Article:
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Uglúk u bagronk
Black Speech

x^なzえ `N wx#7zpJ d`C qAH2x^ 87Et^5#xなw& wwぞ9AJ 8zlE Á
Uglúk u bagronk sha pushdug Saruman-glob búbhosh skai!
(See the commentary.)

A long curse uttered by an Orc in The Lord of the Rings, book III, chapter 3. Quite clearly, Tolkien first looked for a distasteful sound effect, and only later tried to ascribe it a meaning. Several interpretations of his are known to exist; three have been published to this day, in: We let those of our readers interested in such matters assess the most convenient choice as well as the appropriate speech register. Tolkien’s own opinion on Black Speech (among other things) is known from this excerpt of Words, Phrases and Passages in Various Tongues in The Lord of the Rings, published in Parma Eldalamberon n° 17, p. 11-12 :

I have tried to play fair linguistically, and it is meant to have a meaning not be a mere casual group of nasty noises, though an accurate transcription would even nowadays only be printable in the higher and artistically more advanced form of literature. According to my taste such things are best left to Orcs, ancient and modern.

The text is transcribed in tengwar or “letters of Fëanor” according to the general use of the Third Age created by Tolkien, in its adaptation to the Black Speech illustrated by the One Ring inscription. We made use of Johan Winge’s typeface Tengwar Annatar Italic.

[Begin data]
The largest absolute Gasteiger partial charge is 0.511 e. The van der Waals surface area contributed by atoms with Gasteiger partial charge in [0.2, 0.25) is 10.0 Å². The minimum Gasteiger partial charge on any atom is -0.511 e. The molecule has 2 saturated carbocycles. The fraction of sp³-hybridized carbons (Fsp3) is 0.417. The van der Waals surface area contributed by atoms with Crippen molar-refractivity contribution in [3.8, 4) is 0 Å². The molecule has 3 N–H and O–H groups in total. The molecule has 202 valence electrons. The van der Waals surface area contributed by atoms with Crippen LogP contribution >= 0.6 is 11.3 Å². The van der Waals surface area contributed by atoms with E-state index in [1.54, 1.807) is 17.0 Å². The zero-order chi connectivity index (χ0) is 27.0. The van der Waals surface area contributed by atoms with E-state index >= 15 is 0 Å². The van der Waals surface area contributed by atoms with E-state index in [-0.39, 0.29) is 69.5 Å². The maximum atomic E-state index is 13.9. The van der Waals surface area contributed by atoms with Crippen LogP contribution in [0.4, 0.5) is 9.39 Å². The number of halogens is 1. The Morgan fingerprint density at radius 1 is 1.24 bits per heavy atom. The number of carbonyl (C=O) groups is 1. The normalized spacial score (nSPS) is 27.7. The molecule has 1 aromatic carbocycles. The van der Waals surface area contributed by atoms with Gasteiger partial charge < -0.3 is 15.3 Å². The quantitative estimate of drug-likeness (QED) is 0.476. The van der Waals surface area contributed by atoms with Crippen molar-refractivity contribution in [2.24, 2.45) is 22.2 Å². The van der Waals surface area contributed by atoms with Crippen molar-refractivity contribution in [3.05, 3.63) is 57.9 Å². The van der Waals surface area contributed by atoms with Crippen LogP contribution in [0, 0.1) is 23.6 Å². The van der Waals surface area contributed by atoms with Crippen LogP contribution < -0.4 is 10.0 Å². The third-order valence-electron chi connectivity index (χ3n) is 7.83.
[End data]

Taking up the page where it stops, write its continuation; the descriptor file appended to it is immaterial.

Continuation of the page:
Tolkien, John Ronald Reuel. The Lord of the Rings. London: HarperCollins, 1999. 3 vol. ISBN 0-261-10235-1.
Tolkien, John Ronald Reuel. The Peoples of Middle-earth. Edited by Christopher Tolkien. London: HarperCollins, 2002. 482 p. (The History of Middle-earth; XII). ISBN 0-261-10348-2.
Vinyar Tengwar: The journal of the Elvish Linguistic Fellowship, a Special Interest Group of the Mythopoeic Society. Edited by Carl F. Hostetter. Crofton (Maryland): 1988-  . ISSN 1054-7606. 🌍 The Elvish Linguistic Fellowship.
Parma Eldalamberon: The Book of Elven-tongues. Edited by Christopher Gilson. Cupertino (California): 1971-  . 🌍 Eldalamberon.

The works of John Ronald Reuel and Christopher Tolkien are under the copyright of their authors and/or rights holders, including their publishers and the Tolkien Estate.
Quotations from other authors, editors and translators mentioned in the bibliography are under the copyright of their publishers, except for those whose copyright term has ended.
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